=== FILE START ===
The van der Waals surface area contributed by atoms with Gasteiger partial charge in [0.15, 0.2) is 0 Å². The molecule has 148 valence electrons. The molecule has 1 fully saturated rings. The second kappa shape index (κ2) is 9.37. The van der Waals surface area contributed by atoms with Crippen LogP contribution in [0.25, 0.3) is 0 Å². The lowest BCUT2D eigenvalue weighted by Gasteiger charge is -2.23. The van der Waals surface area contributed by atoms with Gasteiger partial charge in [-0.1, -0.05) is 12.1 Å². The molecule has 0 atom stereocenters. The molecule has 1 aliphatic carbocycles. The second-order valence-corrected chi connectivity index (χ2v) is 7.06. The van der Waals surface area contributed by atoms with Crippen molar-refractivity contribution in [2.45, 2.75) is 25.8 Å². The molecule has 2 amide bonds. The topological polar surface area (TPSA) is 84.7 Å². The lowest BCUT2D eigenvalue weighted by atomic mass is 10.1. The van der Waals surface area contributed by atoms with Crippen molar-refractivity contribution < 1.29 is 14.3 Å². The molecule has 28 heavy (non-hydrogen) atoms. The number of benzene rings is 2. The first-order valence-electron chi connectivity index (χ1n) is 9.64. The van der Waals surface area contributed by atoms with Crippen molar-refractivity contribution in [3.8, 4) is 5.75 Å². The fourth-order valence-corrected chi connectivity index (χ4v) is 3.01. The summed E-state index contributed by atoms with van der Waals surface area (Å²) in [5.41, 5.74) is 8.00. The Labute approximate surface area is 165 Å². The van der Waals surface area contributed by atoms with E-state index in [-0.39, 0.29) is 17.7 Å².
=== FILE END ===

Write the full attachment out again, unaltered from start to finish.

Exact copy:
The van der Waals surface area contributed by atoms with Gasteiger partial charge in [0.15, 0.2) is 0 Å². The molecule has 148 valence electrons. The molecule has 1 fully saturated rings. The second kappa shape index (κ2) is 9.37. The van der Waals surface area contributed by atoms with Crippen LogP contribution in [0.25, 0.3) is 0 Å². The lowest BCUT2D eigenvalue weighted by Gasteiger charge is -2.23. The van der Waals surface area contributed by atoms with Gasteiger partial charge in [-0.1, -0.05) is 12.1 Å². The molecule has 0 atom stereocenters. The molecule has 1 aliphatic carbocycles. The second-order valence-corrected chi connectivity index (χ2v) is 7.06. The van der Waals surface area contributed by atoms with Crippen molar-refractivity contribution in [2.45, 2.75) is 25.8 Å². The molecule has 2 amide bonds. The topological polar surface area (TPSA) is 84.7 Å². The lowest BCUT2D eigenvalue weighted by atomic mass is 10.1. The van der Waals surface area contributed by atoms with Crippen molar-refractivity contribution < 1.29 is 14.3 Å². The molecule has 28 heavy (non-hydrogen) atoms. The number of benzene rings is 2. The first-order valence-electron chi connectivity index (χ1n) is 9.64. The van der Waals surface area contributed by atoms with Crippen molar-refractivity contribution in [3.8, 4) is 5.75 Å². The fourth-order valence-corrected chi connectivity index (χ4v) is 3.01. The summed E-state index contributed by atoms with van der Waals surface area (Å²) in [5.41, 5.74) is 8.00. The Labute approximate surface area is 165 Å². The van der Waals surface area contributed by atoms with E-state index in [-0.39, 0.29) is 17.7 Å².